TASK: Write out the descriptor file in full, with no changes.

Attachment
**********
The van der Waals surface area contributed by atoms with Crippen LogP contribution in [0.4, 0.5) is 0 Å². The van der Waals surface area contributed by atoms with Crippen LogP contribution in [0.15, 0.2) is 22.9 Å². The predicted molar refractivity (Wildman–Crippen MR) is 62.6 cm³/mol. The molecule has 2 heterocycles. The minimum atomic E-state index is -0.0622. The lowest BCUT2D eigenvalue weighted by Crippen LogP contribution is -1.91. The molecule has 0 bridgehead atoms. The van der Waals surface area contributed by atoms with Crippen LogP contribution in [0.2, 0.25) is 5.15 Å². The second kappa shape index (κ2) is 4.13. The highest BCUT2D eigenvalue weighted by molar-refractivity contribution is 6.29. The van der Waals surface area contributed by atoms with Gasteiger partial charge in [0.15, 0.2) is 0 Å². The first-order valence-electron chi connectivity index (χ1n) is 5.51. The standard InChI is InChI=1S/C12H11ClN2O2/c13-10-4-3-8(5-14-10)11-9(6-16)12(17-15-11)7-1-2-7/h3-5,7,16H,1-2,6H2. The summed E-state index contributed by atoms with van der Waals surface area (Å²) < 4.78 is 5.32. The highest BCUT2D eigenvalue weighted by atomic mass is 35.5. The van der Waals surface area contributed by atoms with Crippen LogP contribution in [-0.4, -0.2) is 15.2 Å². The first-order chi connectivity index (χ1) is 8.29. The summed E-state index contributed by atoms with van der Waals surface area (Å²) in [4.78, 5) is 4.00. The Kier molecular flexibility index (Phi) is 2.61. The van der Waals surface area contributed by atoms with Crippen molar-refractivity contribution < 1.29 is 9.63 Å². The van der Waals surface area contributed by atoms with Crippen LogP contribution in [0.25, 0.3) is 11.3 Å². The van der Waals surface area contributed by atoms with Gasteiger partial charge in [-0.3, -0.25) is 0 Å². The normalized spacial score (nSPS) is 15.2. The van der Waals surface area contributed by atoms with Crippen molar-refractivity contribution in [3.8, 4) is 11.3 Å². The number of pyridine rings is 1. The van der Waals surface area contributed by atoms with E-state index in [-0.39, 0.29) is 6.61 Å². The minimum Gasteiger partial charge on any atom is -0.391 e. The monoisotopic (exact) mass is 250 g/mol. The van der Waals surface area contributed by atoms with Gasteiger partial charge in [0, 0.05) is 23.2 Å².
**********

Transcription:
The van der Waals surface area contributed by atoms with Crippen LogP contribution in [0.4, 0.5) is 0 Å². The van der Waals surface area contributed by atoms with Crippen LogP contribution in [0.15, 0.2) is 22.9 Å². The predicted molar refractivity (Wildman–Crippen MR) is 62.6 cm³/mol. The molecule has 2 heterocycles. The minimum atomic E-state index is -0.0622. The lowest BCUT2D eigenvalue weighted by Crippen LogP contribution is -1.91. The molecule has 0 bridgehead atoms. The van der Waals surface area contributed by atoms with Crippen LogP contribution in [0.2, 0.25) is 5.15 Å². The second kappa shape index (κ2) is 4.13. The highest BCUT2D eigenvalue weighted by molar-refractivity contribution is 6.29. The van der Waals surface area contributed by atoms with Gasteiger partial charge in [0.15, 0.2) is 0 Å². The first-order valence-electron chi connectivity index (χ1n) is 5.51. The standard InChI is InChI=1S/C12H11ClN2O2/c13-10-4-3-8(5-14-10)11-9(6-16)12(17-15-11)7-1-2-7/h3-5,7,16H,1-2,6H2. The summed E-state index contributed by atoms with van der Waals surface area (Å²) < 4.78 is 5.32. The highest BCUT2D eigenvalue weighted by atomic mass is 35.5. The van der Waals surface area contributed by atoms with Crippen LogP contribution in [-0.4, -0.2) is 15.2 Å². The first-order chi connectivity index (χ1) is 8.29. The summed E-state index contributed by atoms with van der Waals surface area (Å²) in [4.78, 5) is 4.00. The Kier molecular flexibility index (Phi) is 2.61. The van der Waals surface area contributed by atoms with Crippen molar-refractivity contribution < 1.29 is 9.63 Å². The van der Waals surface area contributed by atoms with Crippen LogP contribution in [0.25, 0.3) is 11.3 Å². The van der Waals surface area contributed by atoms with Gasteiger partial charge in [-0.3, -0.25) is 0 Å². The normalized spacial score (nSPS) is 15.2. The van der Waals surface area contributed by atoms with Crippen molar-refractivity contribution in [3.8, 4) is 11.3 Å². The number of pyridine rings is 1. The van der Waals surface area contributed by atoms with E-state index in [-0.39, 0.29) is 6.61 Å². The minimum Gasteiger partial charge on any atom is -0.391 e. The monoisotopic (exact) mass is 250 g/mol. The van der Waals surface area contributed by atoms with Gasteiger partial charge in [0, 0.05) is 23.2 Å².